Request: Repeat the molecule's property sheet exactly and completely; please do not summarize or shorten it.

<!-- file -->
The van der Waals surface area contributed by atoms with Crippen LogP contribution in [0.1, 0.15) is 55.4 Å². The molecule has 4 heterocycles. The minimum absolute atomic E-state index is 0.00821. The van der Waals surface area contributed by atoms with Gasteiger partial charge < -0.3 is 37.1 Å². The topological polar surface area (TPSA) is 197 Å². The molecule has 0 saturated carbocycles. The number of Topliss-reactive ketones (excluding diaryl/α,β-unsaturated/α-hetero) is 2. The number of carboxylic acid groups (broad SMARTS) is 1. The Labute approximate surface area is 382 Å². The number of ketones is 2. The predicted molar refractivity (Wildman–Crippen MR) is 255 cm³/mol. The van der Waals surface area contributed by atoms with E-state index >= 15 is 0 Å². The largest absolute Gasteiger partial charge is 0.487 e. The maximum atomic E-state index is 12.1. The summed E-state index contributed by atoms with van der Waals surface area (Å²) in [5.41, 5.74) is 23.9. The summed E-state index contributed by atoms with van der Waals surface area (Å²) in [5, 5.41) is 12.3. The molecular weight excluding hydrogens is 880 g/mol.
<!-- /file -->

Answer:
The van der Waals surface area contributed by atoms with Crippen LogP contribution in [0.1, 0.15) is 55.4 Å². The molecule has 4 heterocycles. The minimum absolute atomic E-state index is 0.00821. The van der Waals surface area contributed by atoms with Gasteiger partial charge < -0.3 is 37.1 Å². The topological polar surface area (TPSA) is 197 Å². The molecule has 0 saturated carbocycles. The number of Topliss-reactive ketones (excluding diaryl/α,β-unsaturated/α-hetero) is 2. The number of carboxylic acid groups (broad SMARTS) is 1. The Labute approximate surface area is 382 Å². The number of ketones is 2. The predicted molar refractivity (Wildman–Crippen MR) is 255 cm³/mol. The van der Waals surface area contributed by atoms with E-state index >= 15 is 0 Å². The largest absolute Gasteiger partial charge is 0.487 e. The maximum atomic E-state index is 12.1. The summed E-state index contributed by atoms with van der Waals surface area (Å²) in [5.41, 5.74) is 23.9. The summed E-state index contributed by atoms with van der Waals surface area (Å²) in [5, 5.41) is 12.3. The molecular weight excluding hydrogens is 880 g/mol.